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Intrastate college competition bill goes to appropriations next

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(The Center Square) – Less than five minutes were needed for committee clearance, which could ultimately impact who plays who in football and basketball for North Carolina’s largest universities.

The Committee on Education – Universities in the House of Representatives is sending House Bill 965 to the Appropriations Committee next, followed by The Rules, Calendar and Operations of the House.

While lawmakers say reaction from the universities could dictate if or when to withdraw, for now the bill is rumbling on the way to ensuring no matter what happens in collegiate realignment, there will be football and men’s and women’s basketball games between Carolina and N.C. State. Not only that, those schools will have games with UNC Charlotte, East Carolina and Appalachian State.

Carolina and N.C. State are in the ACC, one of four remaining power conferences impacted greatly by recent moves involving what was known as the Pac-12, the Big Ten, the Southeastern and the Big 12 conferences. The Pac-12 exits left it with just two members, and the Big Ten and SEC continue to be tied to speculation on whether ACC schools – including the Tar Heels and Wolfpack – will eventually be spread into their growing wealth.

The ACC was the last to get some of the Pac-12 teams, picking up Stanford and Cal. It also welcomes Southern Methodist for the 2024-25 year.

Litigation about exiting the ACC is ongoing and has been filed by the league, Florida State and Clemson.

Sports fans, of which the lawmakers certainly are, have already seen century-old rivalries halted by realignment, arguably few bigger than Texas and Texas A&M, or Oklahoma and Oklahoma State. The latter’s football game was known, quite simply, as Bedlam.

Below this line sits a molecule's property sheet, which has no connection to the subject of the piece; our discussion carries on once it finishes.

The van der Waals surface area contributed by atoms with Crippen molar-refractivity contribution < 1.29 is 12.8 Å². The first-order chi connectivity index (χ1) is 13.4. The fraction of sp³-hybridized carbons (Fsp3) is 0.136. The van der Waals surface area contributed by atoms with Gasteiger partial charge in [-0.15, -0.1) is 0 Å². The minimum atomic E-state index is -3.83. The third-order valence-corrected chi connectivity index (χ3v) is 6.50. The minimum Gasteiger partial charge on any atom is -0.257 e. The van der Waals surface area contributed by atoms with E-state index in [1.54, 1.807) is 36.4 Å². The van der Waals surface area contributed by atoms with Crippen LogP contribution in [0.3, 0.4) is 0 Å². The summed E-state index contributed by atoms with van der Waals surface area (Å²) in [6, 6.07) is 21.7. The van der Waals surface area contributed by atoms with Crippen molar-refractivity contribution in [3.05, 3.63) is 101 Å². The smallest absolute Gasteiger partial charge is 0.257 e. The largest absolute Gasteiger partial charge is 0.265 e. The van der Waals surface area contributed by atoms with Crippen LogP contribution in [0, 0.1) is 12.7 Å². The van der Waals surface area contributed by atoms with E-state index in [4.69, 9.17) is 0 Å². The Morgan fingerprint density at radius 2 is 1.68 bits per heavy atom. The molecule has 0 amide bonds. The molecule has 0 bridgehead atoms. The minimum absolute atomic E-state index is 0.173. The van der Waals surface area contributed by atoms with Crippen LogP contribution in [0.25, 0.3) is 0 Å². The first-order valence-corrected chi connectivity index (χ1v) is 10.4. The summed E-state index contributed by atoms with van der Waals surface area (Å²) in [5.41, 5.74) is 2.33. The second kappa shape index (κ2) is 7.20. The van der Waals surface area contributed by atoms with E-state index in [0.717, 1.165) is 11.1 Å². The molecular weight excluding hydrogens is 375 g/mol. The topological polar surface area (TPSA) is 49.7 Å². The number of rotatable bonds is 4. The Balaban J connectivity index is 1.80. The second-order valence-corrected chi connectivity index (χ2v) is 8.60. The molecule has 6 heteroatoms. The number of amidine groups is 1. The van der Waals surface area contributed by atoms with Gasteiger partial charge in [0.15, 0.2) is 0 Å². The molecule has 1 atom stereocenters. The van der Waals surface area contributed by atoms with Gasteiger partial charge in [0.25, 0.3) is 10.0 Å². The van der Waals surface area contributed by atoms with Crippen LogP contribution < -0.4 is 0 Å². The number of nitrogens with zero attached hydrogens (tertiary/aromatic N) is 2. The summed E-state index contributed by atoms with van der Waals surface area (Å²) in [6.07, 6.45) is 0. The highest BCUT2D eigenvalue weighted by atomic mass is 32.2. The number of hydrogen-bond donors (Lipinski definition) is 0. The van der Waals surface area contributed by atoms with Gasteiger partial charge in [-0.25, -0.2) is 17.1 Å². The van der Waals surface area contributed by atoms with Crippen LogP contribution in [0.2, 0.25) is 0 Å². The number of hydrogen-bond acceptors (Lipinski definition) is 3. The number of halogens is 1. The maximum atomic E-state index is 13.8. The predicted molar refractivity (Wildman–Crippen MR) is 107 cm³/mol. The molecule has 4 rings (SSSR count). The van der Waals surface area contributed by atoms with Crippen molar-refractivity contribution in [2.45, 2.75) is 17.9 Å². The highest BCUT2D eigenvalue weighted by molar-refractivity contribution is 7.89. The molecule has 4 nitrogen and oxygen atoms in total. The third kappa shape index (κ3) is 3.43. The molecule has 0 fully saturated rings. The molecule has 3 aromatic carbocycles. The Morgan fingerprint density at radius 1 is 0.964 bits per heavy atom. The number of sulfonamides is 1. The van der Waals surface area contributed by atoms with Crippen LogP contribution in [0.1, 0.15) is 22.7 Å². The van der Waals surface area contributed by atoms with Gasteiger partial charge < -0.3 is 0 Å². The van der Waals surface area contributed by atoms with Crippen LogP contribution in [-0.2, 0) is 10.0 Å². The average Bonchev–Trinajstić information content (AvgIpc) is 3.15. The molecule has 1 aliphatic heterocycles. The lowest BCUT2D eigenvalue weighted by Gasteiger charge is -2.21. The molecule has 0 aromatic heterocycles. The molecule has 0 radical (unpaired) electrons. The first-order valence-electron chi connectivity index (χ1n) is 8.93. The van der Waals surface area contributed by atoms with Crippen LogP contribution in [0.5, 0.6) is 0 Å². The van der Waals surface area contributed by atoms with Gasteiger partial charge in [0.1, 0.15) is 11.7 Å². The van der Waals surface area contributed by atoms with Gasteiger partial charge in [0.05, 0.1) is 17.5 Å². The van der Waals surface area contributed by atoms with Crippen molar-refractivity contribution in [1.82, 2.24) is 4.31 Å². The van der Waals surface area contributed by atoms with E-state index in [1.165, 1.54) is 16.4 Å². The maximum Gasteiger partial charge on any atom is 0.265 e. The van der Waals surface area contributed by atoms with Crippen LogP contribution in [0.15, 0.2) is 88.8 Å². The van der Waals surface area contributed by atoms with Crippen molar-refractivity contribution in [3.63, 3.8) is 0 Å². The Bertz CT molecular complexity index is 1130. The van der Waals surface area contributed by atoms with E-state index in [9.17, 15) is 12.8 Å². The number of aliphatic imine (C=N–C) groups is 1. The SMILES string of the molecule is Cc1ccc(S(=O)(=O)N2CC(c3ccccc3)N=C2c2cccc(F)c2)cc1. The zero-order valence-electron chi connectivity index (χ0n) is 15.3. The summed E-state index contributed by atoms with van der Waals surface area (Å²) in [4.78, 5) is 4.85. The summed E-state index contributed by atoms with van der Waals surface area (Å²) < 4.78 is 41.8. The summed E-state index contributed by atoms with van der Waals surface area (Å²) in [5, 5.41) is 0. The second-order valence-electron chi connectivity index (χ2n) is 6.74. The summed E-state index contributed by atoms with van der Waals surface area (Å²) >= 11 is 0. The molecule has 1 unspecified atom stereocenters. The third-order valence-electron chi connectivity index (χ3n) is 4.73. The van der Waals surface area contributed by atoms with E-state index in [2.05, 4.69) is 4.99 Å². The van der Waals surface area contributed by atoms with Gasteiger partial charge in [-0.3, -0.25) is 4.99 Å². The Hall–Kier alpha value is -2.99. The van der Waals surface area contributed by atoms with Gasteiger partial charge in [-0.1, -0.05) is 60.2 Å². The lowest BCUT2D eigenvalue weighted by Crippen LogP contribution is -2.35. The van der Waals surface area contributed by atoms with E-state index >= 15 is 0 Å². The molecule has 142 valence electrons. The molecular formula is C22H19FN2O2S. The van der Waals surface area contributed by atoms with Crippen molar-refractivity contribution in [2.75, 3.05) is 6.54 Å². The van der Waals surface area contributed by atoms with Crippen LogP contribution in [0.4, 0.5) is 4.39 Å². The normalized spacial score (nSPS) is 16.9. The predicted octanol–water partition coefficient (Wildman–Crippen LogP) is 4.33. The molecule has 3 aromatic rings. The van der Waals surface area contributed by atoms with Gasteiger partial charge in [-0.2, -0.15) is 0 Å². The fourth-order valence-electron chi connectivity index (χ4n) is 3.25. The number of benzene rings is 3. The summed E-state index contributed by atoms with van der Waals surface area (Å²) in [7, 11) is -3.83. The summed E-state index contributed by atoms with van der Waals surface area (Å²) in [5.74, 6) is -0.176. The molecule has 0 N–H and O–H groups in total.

The legislation filed May 1 in the House of Representatives, with the majority of its sponsorship from the western side of the state, targets UNC System schools boasting 30,000 or more undergraduate and graduate students and playing in the Football Bowl Subdivision.

Lawmakers want those teams to schedule each other regardless of league affiliation, and they want them to play the smaller schools in the system. The proposed date of enactment is July 1, 2025.

The ACC’s Carolina and N.C. State, and the American Athletic’s UNC Charlotte, meet the 30,000 and football bowl division levels. East Carolina of the American is less than 3,000 away in enrollment. The bill’s language calls for at least one home or away game annually between Carolina and State, and those schools periodically play Charlotte, ECU and Appalachian State.

The bill also boosts the scheduling of the other UNC System schools that play athletics. The larger schools would play at least one home and away game against schools with low enrollments every six years.

Basketball nonconference games sometimes involve multi-year contracts or games set ahead of time but are mostly year-to-year. Football, however, is usually scheduled well in advance.

Carolina, in 2024, hosts Charlotte and N.C. Central; in 2025, visits Charlotte; and in 2028, hosts N.C. A&T.

N.C. State in 2024 plays Western Carolina at home; in 2025, has East Carolina at home and will go to Appalachian State; in 2026, hosts Appalachian State; in 2027, hosts N.C. A&T; in 2028, is at East Carolina; in 2030 hosts Charlotte; and in 2031 goes to Charlotte.

Charlotte, in addition to the Carolina and State games, in 2025 plays Appalachian in the NFL Panthers’ Bank of America Stadium; in 2026 and 2028, it goes to Appalachian; and in 2027, 2029 and 2030 hosts Appalachian.

East Carolina, in addition to the Carolina and State games, plays Charlotte as the American Athletic Conference dictates. The Pirates in 2024 and 2026 will host Appalachian, which hosted a game between the teams last September.

Rep. David Willis, R-Union, is the primary sponsor and joined in presenting the bill by Reps. Jake Johnson, R-Polk; Ray Pickett, R-Watauga; Jason Saine, R-Lincoln; Joe John, D-Wake; Donnie Loftis, R-Gaston; Jeffrey McNeely, R-Iredell; Frank Sossaman, R-Vance; and Bill Ward, R-Gates.

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